What is Big Think?  

We are Big Idea Hunters…

We live in a time of information abundance, which far too many of us see as information overload. With the sum total of human knowledge, past and present, at our fingertips, we’re faced with a crisis of attention: which ideas should we engage with, and why? Big Think is an evolving roadmap to the best thinking on the planet — the ideas that can help you think flexibly and act decisively in a multivariate world.

A word about Big Ideas and Themes — The architecture of Big Think

Big ideas are lenses for envisioning the future. Every article and video on bigthink.com and on our learning platforms is based on an emerging “big idea” that is significant, widely relevant, and actionable. We’re sifting the noise for the questions and insights that have the power to change all of our lives, for decades to come. For example, reverse-engineering is a big idea in that the concept is increasingly useful across multiple disciplines, from education to nanotechnology.

Themes are the seven broad umbrellas under which we organize the hundreds of big ideas that populate Big Think. They include New World Order, Earth and Beyond, 21st Century Living, Going Mental, Extreme Biology, Power and Influence, and Inventing the Future.

Big Think Features:

12,000+ Expert Videos

1

Browse videos featuring experts across a wide range of disciplines, from personal health to business leadership to neuroscience.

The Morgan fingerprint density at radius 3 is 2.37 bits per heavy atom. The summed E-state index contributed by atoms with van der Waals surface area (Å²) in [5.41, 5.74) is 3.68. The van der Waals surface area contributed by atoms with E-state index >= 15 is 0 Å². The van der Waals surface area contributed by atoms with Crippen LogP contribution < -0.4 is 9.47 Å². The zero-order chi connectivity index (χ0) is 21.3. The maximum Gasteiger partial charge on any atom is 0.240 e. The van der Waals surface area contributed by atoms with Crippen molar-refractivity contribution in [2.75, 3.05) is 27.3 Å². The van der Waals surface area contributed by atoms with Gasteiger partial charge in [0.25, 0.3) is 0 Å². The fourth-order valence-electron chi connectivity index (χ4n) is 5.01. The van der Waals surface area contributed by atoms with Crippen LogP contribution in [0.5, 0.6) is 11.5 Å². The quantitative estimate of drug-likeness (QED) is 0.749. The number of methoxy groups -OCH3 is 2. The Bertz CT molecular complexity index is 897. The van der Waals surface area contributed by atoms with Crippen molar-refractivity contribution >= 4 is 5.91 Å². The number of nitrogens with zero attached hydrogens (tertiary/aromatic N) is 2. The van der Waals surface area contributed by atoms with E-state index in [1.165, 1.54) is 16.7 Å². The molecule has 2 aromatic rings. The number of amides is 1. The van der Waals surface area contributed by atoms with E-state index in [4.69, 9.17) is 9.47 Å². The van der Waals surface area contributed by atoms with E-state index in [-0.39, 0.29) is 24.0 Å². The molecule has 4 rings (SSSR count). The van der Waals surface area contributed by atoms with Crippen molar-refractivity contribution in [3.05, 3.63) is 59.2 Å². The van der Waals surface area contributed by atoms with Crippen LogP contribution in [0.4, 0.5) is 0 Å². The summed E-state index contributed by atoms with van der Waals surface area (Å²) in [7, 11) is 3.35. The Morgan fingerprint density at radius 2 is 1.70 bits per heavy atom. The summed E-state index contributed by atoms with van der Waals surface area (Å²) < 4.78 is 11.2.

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World Renowned Bloggers

2

Big Think’s contributors offer expert analysis of the big ideas behind the news.

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Big Think Edge

3

Big Think’s Edge learning platform for career mentorship and professional development provides engaging and actionable courses delivered by the people who are shaping our future.

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An Astronaut's Guide to Life

January 8, 2010, 12:12 AM
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During his sitdown with Big Think, Astronaut Leroy Chiao explained the challenges of lengthy trips to space, including bone and muscle loss, as well as the dangers of fatigue. But some of the most interesting parts of his interview related to his philosophy on life and how to get ahead. For instance, he explained how growing up in a predominantly white neighborhood in the Midwest was challenging for a first-generation Chinese-American, especially for someone who's small of stature

Along with unique insights into life, Chiao also had fascinating stories to tell about working at NASA in the wake of the Cold War. He described how in the early 1990s, he and many of his colleagues viewed Russian cosmonauts with suspicion until Russo-American relations eventually warmed. Chiao learned Russian in order to win over his new comrades and used this skill as Commander of Expedition 10. 

 

 

 

An Astronaut's Guide to Life

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